INFRASTRUCTURE, DATA, OR ANALYTICS AS A SERVICE

One way to reduce the burden of building a big data infrastructure and an army of data scientists within a corporation is to use external sources of analytics. The big data marketplace has provided a much- needed avenue for the external sourcing of analytics. A strong business model around monetization has facilitated a rapid rise in cloud-based companies offering services.

Most IT organizations would like to build the big data infrastructure within the firewalls of the organization. However, this has turned out to be a difficult task. Big data analytics requires a sizable big data infrastructure, which is hard to acquire, install, and configure. The personnel closest to the task must have appropriate data engineering and data science backgrounds. Also, there should be adequate tools for analysis. However, that means the organization procuring the tools should know which tools to acquire. The evaluation process and then the subsequent training of the individuals take time and money.

This process is not much different from any other technology that was imported in the past. However, the big data industry is rapidly evolving cloud-based services that reduce these lead times. By offering the analytics infrastructure in the cloud, the need no longer exists to evaluate, acquire, and install hardware and software. At a fairly low cost, the infrastructure can be configured in the cloud. The service provider also shows up with data scientists and data engineers who build a library of analytics and customize the library to individual needs. Often, these services can be configured in days and start producing results.

There are different types of service providers. Classic cloud providers, such as Amazon Web Service (AWS) or Softlayer, offer hardware and software assets in the cloud without any preconfigured analytics. Google analytics, Coremetrics, and Adobe are examples of analytics as a service on web traffic. A number of telcos, cable, and satellite operators are offering data as a service in which they provide data about their customers to their business partners. Cloud-based analytics companies offer social media sentiment analytics. These analytics providers bridge an important gap in breaking the ice for big data analytics. In a survey last year, I found over 30 independent programs across a large telco using a number of external, cloud-based sources. These programs provide a much-needed initial experience in using big data analytics, and as long as they are properly contained, the experience gained is invaluable.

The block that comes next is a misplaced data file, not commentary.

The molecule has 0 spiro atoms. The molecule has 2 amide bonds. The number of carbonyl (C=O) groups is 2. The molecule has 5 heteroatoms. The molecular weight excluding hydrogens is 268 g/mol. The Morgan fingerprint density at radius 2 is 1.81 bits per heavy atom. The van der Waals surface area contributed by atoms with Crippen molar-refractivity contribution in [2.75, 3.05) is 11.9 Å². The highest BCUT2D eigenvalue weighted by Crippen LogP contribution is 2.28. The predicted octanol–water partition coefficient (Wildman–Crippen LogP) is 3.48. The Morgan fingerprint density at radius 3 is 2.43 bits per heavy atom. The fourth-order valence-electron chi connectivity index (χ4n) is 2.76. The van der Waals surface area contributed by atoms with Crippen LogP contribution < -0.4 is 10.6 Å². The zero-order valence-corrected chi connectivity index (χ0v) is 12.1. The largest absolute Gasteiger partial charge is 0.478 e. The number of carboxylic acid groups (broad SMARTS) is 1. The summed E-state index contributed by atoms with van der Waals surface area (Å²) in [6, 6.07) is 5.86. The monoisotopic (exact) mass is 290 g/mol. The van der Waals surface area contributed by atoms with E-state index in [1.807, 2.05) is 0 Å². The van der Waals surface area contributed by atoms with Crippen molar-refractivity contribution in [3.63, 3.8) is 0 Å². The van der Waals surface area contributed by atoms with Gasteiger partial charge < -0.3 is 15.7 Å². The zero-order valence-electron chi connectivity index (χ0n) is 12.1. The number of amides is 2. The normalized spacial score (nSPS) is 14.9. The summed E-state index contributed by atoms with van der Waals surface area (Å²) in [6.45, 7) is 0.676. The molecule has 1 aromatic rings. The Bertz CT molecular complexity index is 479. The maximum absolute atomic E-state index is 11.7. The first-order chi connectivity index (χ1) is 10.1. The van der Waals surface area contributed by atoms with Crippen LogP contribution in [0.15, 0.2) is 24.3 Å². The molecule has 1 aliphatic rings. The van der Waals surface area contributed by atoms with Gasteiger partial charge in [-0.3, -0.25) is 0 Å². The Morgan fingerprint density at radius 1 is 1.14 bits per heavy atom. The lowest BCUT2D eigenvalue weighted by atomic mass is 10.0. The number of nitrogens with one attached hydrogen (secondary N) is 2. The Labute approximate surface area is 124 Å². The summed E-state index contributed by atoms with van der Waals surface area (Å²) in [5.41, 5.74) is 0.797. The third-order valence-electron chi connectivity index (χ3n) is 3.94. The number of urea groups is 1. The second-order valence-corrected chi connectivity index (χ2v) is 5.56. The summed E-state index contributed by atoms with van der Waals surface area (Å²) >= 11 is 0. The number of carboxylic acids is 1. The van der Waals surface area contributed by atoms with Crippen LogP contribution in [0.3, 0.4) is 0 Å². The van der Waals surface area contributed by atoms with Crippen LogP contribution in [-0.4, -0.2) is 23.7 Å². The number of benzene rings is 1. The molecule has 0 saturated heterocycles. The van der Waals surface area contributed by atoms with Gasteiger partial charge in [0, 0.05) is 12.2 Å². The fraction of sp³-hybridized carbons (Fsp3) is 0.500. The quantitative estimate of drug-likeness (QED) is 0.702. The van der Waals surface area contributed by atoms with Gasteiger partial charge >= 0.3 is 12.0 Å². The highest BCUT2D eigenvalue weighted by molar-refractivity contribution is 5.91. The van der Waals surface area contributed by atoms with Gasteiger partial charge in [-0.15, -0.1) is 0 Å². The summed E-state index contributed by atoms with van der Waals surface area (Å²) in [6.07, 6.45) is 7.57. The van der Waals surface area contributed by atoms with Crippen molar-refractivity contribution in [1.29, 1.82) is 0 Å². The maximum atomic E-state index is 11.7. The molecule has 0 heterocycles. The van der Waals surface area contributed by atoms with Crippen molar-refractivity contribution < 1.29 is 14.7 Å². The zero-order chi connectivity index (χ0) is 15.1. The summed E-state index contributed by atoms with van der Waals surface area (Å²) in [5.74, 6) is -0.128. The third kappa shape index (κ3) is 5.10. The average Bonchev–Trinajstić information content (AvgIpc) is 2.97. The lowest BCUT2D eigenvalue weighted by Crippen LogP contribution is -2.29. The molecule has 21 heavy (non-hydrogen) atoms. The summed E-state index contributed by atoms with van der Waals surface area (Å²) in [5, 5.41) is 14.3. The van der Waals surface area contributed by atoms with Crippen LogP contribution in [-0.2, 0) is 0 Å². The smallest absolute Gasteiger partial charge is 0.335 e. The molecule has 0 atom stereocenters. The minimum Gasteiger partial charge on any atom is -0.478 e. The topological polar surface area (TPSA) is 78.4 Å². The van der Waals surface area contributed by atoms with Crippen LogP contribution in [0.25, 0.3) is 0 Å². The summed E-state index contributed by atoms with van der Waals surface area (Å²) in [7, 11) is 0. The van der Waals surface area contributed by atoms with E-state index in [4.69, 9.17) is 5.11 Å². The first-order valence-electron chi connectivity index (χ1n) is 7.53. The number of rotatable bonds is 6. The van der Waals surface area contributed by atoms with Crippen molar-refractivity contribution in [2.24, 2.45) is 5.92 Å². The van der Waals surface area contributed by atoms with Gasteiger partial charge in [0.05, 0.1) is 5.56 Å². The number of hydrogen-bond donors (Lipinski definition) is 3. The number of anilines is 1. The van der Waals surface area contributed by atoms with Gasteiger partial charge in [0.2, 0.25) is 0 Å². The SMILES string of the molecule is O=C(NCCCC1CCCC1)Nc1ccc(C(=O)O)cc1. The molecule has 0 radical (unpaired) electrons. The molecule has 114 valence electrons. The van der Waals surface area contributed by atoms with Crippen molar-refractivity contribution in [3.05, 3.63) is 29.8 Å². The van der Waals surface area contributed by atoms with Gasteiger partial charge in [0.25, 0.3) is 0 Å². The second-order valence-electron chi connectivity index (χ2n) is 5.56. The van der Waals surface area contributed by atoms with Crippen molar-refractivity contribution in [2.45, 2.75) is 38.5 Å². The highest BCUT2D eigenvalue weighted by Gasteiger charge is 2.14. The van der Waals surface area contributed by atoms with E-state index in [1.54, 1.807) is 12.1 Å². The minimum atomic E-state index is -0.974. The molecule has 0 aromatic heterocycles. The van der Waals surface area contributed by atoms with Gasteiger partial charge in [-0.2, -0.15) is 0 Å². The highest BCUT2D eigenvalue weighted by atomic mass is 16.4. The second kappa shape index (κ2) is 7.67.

While it is relatively easy to understand infrastructure as a service, data or analytics as a service is harder to organize. In offering data to third parties, the supplier must either aggregate the data across customers or obtain permissions to share the data. While it is easy to obtain permission against a discount, very often customers do not recall giving permission, which is often buried in pages of contract terms. Global brands are cautious in sharing data with others, as a backlash from customers can lead to irreparable damage to the brand and their mainstream business. Often, aggregation of customers is the safest approach to data sharing. Instead of providing raw data in aggregate form, the providers are also attempting analytics using the data.

Most of these are examples of analytics in which the original data was already external to a corporation. A proper analytics requires combining external data with internal data. Can we ship sensitive data to the cloud to be combined with external data by a third-party analytics as a service company? There are serious customer privacy and regulatory issues relating to data sharing across organizational boundaries. However, customer attitudes are rapidly changing with regard to the legitimate correlation of customer data, which benefits the customer. At the time of writing this book, there are two serious market experiments going on. First, the start-up activity using venture capital is experimenting with the subscription-based collection of customer data. These sources are independently collecting customer order, mobility, or other information with the premise of sharing that data at the aggregate level with others. However, many large providers are running pilot programs to share their data either with explicit customer opt-in or blanket opt-in, and with opt-out for those who are not interested in sharing. Analytics as a service will evolve over time as marketers begin to share their queries with each other and devise ways to share their data.

 
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